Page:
U.S. economy showing real strength: Obama

08:40, April 02, 2011      

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U.S. President Barack Obama deliver remarks at a UPS shipping facility in Landover, Maryland, April 1, 2011. The U.S. economy was showing signs of "real strength", declared President Barack Obama on Friday at a UPS shipping facility in Maryland after the government released the widely watched unemployment rate which dipped to 8.8 percent in March. (Xinhua/Zhang Jun)

The U.S. economy was showing signs of "real strength", declared President Barack Obama on Friday after the government released improving unemployment rate report.

"Our economy is showing signs of real strength," Obama said at a UPS shipping facility in Maryland.

Data from the Labor Department Friday showed that the unemployment rate in March dropped to 8.8 percent, the lowest level in two years. It has been falling for four consecutive months, down from 9.8 percent in November 2010.

"The unemployment rate has now fallen a full point in the last four months, the last time that happened was during the recovery in 1984," Obama said.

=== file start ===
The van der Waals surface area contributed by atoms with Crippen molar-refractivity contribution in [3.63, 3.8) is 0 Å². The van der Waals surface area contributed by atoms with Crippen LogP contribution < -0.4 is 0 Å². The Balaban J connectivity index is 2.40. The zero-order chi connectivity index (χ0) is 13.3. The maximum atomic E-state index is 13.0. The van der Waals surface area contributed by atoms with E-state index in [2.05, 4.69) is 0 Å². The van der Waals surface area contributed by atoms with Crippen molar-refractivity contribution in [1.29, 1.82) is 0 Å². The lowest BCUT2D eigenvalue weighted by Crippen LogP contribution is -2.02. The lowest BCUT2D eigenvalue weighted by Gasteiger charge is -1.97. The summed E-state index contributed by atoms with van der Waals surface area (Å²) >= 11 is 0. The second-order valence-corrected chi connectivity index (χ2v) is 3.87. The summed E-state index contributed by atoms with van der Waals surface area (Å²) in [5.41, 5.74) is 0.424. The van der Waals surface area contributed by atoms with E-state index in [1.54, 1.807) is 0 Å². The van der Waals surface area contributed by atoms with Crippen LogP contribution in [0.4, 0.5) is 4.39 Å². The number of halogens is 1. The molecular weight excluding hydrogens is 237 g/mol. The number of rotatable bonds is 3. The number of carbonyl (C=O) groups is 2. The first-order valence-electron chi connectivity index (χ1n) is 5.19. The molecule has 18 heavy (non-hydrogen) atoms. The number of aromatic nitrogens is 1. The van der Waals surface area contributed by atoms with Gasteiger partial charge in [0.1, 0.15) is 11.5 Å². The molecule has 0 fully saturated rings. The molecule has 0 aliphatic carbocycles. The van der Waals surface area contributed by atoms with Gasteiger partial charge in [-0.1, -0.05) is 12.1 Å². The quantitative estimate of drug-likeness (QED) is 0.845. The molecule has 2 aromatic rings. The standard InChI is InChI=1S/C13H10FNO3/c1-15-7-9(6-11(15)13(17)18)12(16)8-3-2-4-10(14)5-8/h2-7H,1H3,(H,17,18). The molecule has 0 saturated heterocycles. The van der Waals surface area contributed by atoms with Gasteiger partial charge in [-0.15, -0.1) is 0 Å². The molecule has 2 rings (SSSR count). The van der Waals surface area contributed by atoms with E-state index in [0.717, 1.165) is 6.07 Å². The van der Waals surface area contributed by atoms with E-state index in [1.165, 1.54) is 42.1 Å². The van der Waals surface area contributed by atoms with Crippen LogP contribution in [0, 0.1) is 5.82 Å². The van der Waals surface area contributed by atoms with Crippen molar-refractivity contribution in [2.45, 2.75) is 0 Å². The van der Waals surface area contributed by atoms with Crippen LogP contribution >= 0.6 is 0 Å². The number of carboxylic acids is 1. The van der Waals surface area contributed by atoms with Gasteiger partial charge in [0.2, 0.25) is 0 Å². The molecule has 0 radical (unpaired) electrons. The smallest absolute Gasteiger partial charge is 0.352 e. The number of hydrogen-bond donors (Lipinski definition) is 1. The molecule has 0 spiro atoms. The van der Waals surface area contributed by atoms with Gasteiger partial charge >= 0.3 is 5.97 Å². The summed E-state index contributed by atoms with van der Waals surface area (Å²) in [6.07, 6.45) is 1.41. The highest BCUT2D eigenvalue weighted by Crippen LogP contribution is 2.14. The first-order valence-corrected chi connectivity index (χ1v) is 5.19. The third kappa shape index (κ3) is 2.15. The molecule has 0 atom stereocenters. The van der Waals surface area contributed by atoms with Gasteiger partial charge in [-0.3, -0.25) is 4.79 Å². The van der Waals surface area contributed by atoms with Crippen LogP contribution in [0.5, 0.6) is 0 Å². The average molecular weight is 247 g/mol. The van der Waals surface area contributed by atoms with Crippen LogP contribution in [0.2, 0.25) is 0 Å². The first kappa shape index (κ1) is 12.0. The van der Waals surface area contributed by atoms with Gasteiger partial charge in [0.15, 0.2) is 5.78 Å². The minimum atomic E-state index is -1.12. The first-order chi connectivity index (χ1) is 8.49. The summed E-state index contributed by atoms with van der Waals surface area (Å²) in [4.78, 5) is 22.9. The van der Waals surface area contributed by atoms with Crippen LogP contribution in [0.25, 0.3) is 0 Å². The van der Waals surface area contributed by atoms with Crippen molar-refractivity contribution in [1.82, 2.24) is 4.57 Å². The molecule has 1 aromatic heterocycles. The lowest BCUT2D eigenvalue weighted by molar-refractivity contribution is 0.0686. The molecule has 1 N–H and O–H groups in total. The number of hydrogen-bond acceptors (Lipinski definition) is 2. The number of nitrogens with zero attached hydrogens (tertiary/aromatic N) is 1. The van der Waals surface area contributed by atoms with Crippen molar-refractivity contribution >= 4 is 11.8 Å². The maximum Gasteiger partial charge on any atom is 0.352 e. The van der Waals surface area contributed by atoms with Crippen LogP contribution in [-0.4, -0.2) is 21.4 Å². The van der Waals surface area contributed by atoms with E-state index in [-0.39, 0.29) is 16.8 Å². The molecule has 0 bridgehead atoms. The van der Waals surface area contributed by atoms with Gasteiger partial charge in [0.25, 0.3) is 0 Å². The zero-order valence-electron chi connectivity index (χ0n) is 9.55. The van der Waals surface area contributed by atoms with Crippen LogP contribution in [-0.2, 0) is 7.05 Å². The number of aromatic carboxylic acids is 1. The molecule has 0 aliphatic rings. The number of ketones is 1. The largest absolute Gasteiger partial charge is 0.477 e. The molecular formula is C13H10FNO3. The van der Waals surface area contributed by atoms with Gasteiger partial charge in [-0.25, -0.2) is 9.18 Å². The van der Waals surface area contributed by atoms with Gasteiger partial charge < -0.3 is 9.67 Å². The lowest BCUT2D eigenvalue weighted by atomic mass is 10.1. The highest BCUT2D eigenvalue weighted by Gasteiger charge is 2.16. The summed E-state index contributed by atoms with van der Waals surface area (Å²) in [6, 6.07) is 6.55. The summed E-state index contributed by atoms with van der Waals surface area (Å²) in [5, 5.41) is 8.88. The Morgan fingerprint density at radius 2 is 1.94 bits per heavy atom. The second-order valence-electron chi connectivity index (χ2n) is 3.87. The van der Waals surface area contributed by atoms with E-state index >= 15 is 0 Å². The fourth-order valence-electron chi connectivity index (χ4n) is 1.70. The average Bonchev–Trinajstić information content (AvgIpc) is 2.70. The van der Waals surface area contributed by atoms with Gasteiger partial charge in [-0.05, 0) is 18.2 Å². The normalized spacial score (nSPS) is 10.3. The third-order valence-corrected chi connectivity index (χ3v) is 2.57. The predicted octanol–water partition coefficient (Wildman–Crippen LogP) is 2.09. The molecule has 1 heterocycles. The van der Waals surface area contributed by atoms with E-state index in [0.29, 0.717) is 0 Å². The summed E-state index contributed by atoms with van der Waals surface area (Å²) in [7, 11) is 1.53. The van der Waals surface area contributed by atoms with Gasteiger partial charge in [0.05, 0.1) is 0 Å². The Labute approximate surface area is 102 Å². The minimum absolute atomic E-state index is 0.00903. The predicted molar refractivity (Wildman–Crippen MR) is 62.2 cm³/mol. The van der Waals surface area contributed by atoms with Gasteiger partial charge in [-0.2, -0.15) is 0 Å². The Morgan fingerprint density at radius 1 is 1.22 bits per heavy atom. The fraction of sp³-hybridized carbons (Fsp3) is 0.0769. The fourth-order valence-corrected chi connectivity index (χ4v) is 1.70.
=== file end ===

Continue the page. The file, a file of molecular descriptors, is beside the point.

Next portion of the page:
Economists expect that the economy may create 2.5 million jobs over the rest of this year.

"Now, despite that good news, everybody here knows we have a lot more work to do. There are still millions of Americans out there who are looking for a job that pays the bills," Obama said.

Total number of unemployed Americans decreased by about 200,000 in March to 13.5 million. That is still about double the total that were out of work before the recession began in December 2007.

Obama said even as he deals with crises around the world, the U. S. economy is his first priority.

According to the latest government data, the U.S. economy grew at 3.1 percent in the forth quarter in 2010, quicker than the 2.6 percent pace in the third quarter of 2010. It was the best quarterly showing since the start of last year. For all of 2010, the economy grew 2.9 percent, the most since 2005.

Another report from the U.S. Institute of Supply Management (ISM) on Friday showed that U.S. manufacturing sector grew for the 20th consecutive month in March.

In a recent interview, C. Fred Bergsten, director of the Peterson Institute for International Economics, told Xinhua that he was "quite optimistic" about the U.S. recovery this year. He projected that the overall economy would grow at a near 4 percent pace.

Source: Xinhua
 
 
     
 
 
 
     
 
 
 
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